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Translink unveils development plans for Antrim

The redeveloped Antrim bus and rail station, being developed as part of the SusStation project by Translink, will feature roof-mount- ed solar panels, a natural ventila- tion system, a naturally insulated green roof, a grey water harvest- ing system, and reclaimed clay facing brick and triple-glazed cur- tain walling.

These various design techniques are all aimed at cutting the sta- tion’s impact on the environment, while also making it a nicer place for passengers, by providing an integrated bus/rail ticket office, a park and ride facility providing

180 spaces, a modernised wait- ing area, and new public toilets, parent room, and staff facilities. It will also have a new traffic man- agement system and improved pedestrian access.

Translink Infrastructure Execu- tive, Clive Bradberry, welcomed the visit from the other SusStation project partners, and said: “The proposed integrated designs for Antrim raise the bar in terms of environmental and sustainable station development in Northern Ireland.

“Sustainability is a key priority for

way-facing part of the station, but the bus station is basically a new build.

“We wanted to visit the site and be involved in the launch, and to do a design develop- ment workshop. That brought together representatives from DB, ProRail, Network Rail, ourselves, the project co-ordinator Jo French from Transport Regeneration, along with people from Translink, includ- ing their architect, and my architect for our Accrington station project, to go through the design they have developed for that and to review it at critical points and value- manage it.

“DB did a very detailed presentation about their StationGreen project they’re doing as part of SusStation, based on a development at Horrem, just outside Cologne. Marc Ulrich and their team of architects gave a detailed overview of the general approach.

“We were also there to get an update on the new station assessment tool that Pro- Rail are developing. It currently assesses sustainability of station developments in the Netherlands, but they’re working with us on adapting that to be a tool much more applicable to all European railway compa- nies. We’ve got Network Rail and Trans- link involved, alongside DB and SNCF. No doubt in time the Spanish and Italians will get on board too.”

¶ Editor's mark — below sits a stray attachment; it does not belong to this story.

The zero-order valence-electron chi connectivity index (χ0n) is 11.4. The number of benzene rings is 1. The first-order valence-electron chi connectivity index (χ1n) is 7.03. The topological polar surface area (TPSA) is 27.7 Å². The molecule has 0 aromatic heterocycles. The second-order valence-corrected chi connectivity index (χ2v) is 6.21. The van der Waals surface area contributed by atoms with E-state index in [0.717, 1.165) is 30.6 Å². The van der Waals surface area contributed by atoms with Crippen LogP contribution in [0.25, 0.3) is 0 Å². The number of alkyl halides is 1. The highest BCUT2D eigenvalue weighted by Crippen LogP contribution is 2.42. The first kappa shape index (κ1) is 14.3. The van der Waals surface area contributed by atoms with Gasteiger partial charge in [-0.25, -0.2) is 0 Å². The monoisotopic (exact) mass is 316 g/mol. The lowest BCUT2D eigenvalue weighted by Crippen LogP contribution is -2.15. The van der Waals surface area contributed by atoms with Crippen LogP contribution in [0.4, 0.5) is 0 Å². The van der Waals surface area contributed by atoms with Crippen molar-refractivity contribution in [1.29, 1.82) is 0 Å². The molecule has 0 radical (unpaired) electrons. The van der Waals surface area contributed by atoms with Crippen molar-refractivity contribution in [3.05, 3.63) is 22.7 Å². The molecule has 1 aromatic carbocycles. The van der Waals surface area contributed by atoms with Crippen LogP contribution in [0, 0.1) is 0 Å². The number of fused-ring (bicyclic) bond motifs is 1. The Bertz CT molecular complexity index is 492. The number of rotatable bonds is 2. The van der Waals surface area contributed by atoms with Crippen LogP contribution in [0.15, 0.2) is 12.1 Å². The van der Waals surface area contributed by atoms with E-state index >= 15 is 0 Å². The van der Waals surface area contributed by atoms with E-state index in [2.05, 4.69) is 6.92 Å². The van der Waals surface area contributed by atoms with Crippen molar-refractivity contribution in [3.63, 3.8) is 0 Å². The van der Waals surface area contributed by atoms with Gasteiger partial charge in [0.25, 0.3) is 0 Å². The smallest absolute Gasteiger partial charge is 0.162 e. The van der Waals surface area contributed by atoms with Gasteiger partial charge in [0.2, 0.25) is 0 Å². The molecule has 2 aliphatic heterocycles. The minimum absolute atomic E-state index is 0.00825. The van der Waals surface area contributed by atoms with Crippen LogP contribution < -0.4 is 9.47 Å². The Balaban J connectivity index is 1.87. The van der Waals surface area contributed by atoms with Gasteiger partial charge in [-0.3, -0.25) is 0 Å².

These individual projects add up to some- thing greater than the sum of their parts, Watts explained.

He said: “SusStation is all about develop- ing ideas on how you incorporate sustain- ability within either refurbishments or new build station. That’s in terms of material choice and design choices too; for example,

maximising natural rather than artificial light, or minimising the requirements for heating and cooling in buildings through how they’re orientated. It’s all about es- tablishing good practice design for stations and also looking at how you can reduce the carbon impact by reducing the amount of concrete, for example, or using eco-mix concrete.

“It’s also about micro-generation. Various projects we’ve got are looking at how ef- fectively we could use solar electric, solar hot water, wind turbines, recycling water, geothermal technologies, and so on. In the Netherlands they’re using something called ATES – an aquifer thermal exchange system. That uses ground-source water to cool a building in the summer, or to help with the heating in the winter. It’s some- thing that’s quite big in Utrecht in the Netherlands, and we’re part-supporting a project that Nederlandse Spoorwegen are doing at the refurbishment of Utrecht Cen- tral station. The ground conditions there are good for this kind of technology, and this is probably one of its first applications to a railway station. Using a similar tech-

nology, DB are trying geothermal as part of the StationGreen project at Horrem.

“SusStation is also about being able to vali- date station sustainability. That’s where established assessment tools like BREEAM come in, which we used at Accrington and got an ‘excellent’ rating (see side panel). Or there’s also the tool ProRail are developing, which is more of an aid to project develop- ment. It will give pointers on the direction in which projects can be taken. It’s a differ- ent sort of tool, but one that can be used easily by a project manager or station man- ager to see how sustainable their station is, how much energy it’s using, and how they can look for ways to minimise the amount of energy they use.

“It’s quite a practi- cal tool that can be used by not only spe- cialists, but anyone working on a rele- vant station project.”

Richard Watts


rail technology magazine Jun/Jul 11 | 49

Translink. We recognise the im- pact our organisation can have on the environment. Public transport by its very nature is a sustainable mode of travel and is instrumental in helping cut carbon emissions.

“Rail travel has been a huge suc- cess in Northern Ireland. Over the last 10 years, there has been over 60% passenger growth across the network; the Londonderry line has been particularly strong, with over 130% growth in passenger jour- neys - almost 1.5 million last year.

“This is a great opportunity to showcase our development pro-

posals and also learn and share best practice with our European SusStation partners.”

Translink has implemented a se- ries of carbon reduction measures across the organisation, including a ‘switch to efficiency’ employee awareness campaign, a partner- ship with the international Eco- Schools Awards Scheme, using 100% green renewable electricity, running an eco-driving course for bus drivers and recycling more than 80% of general waste. Trans- link is also investing more than £0.5m in energy efficient lighting across stations and trains.

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